18 years later, Bali bomber’s trial begins in Guantánamo bay

A foreign tourist looks at the name of victims on a monument for the Bali bombing at Kuta near Denpasar, on Indonesia’s resort island of Bali on March 23, 2017. Photo: Sonny Tumbelaka/AFP
A foreign tourist looks at the name of victims on a monument for the Bali bombing at Kuta near Denpasar, on Indonesia’s resort island of Bali on March 23, 2017. Photo: Sonny Tumbelaka/AFP

UPDATE Sept. 1: Hambali, along with two Malaysian men who have been detained by the US for 18 years without charge, were formally accused of war crimes on Aug. 31.

Original story follows.


Hambali, the alleged mastermind of the 2002 Bali Bombings, made his first court appearance at the Guantánamo Bay detention center yesterday, after being held by the US for 18 years in connection to terror attacks in Indonesia in the early 2000s.

The suspect, whose real name is Encep Nurjaman and is also known as Riduan Isamuddin, faced a military commission on charges of war crimes that include murder, terrorism, and conspiracy, alongside two Malaysians Mohammed Farik bin Amin and Mohammed Nazir bin Lep Nurjaman. 

All three were captured in Thailand in 2003. A Senate Intelligence Committee report released in 2014 showed that they were transferred to CIA “black sites,” where they were subjected to torture, before they were moved to Guantánamo in 2006. Hambali was a leader of Jemaah Islamiyah (JI), a Southeast Asian militant group with ties to Al-Qaeda.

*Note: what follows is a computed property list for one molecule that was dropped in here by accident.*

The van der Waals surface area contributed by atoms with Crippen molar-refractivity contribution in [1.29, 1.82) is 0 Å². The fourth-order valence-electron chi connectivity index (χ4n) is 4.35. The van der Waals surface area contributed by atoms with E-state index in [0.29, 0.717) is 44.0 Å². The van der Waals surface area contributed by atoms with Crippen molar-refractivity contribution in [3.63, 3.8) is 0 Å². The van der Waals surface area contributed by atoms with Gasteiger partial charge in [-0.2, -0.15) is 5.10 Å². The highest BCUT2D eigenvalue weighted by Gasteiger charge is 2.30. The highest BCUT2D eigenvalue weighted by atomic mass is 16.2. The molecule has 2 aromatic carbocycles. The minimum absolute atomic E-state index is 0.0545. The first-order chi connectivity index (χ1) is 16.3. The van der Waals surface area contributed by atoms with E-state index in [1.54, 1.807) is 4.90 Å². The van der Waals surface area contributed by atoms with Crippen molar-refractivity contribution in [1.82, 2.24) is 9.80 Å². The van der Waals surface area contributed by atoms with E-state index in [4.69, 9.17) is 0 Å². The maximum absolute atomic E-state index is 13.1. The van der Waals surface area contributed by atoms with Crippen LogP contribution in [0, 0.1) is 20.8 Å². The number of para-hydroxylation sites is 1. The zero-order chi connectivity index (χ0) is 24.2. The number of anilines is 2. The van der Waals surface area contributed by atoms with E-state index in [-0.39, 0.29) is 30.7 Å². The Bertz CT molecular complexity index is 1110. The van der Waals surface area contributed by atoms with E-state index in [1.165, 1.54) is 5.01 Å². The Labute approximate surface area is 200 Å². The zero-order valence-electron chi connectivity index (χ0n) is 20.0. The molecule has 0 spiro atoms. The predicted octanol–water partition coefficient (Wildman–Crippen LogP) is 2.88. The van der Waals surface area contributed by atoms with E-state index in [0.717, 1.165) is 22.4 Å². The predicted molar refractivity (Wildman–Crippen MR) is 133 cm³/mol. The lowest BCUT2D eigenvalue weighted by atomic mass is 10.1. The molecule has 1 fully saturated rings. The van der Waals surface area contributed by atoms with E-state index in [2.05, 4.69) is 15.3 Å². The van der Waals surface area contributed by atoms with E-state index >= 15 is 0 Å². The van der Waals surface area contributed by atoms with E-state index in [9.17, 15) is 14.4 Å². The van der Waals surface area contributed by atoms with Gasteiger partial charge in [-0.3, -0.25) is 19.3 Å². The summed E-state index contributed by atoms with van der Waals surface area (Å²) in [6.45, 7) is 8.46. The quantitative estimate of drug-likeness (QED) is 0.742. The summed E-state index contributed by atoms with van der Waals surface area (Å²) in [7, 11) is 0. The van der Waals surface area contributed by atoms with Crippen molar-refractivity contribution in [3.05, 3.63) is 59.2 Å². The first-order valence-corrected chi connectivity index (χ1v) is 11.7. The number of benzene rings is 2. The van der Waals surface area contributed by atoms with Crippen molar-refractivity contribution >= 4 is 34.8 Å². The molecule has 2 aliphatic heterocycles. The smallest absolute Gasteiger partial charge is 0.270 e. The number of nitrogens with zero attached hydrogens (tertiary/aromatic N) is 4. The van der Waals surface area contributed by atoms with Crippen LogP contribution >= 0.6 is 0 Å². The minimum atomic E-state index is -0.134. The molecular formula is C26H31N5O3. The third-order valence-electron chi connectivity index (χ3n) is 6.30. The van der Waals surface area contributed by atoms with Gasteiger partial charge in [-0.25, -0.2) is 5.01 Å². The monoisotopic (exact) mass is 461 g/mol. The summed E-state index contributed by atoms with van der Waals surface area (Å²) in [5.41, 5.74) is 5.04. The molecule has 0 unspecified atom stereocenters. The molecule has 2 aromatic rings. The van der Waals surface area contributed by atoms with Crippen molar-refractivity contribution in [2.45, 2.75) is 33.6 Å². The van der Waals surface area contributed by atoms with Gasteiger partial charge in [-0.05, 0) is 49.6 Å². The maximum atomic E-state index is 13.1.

Prosecutors, who are seeking life sentences in the case, accuse the three suspects of conspiring in the 2002 nightclub bombings in Bali, which killed 202 people, and the 2003 Marriott hotel bombing in Jakarta, which killed at least 11 people and wounded at least 80. 

The arraignment hearing on Monday was the first step to see the three Southeast Asian men formally charged, but that has reportedly been delayed due to translation and interpretation problems, according to a report by the New York Times.

A report by the Associated Press suggests that the case might be a “long legal journey” as it involves evidence tainted by CIA torture, which is an issue that has caused other war crime cases to languish at the US base in Cuba. 

The hearing comes as the new US administration under President Joe Biden says it intends to close the controversial detention center.

Read more news and updates from Bali here

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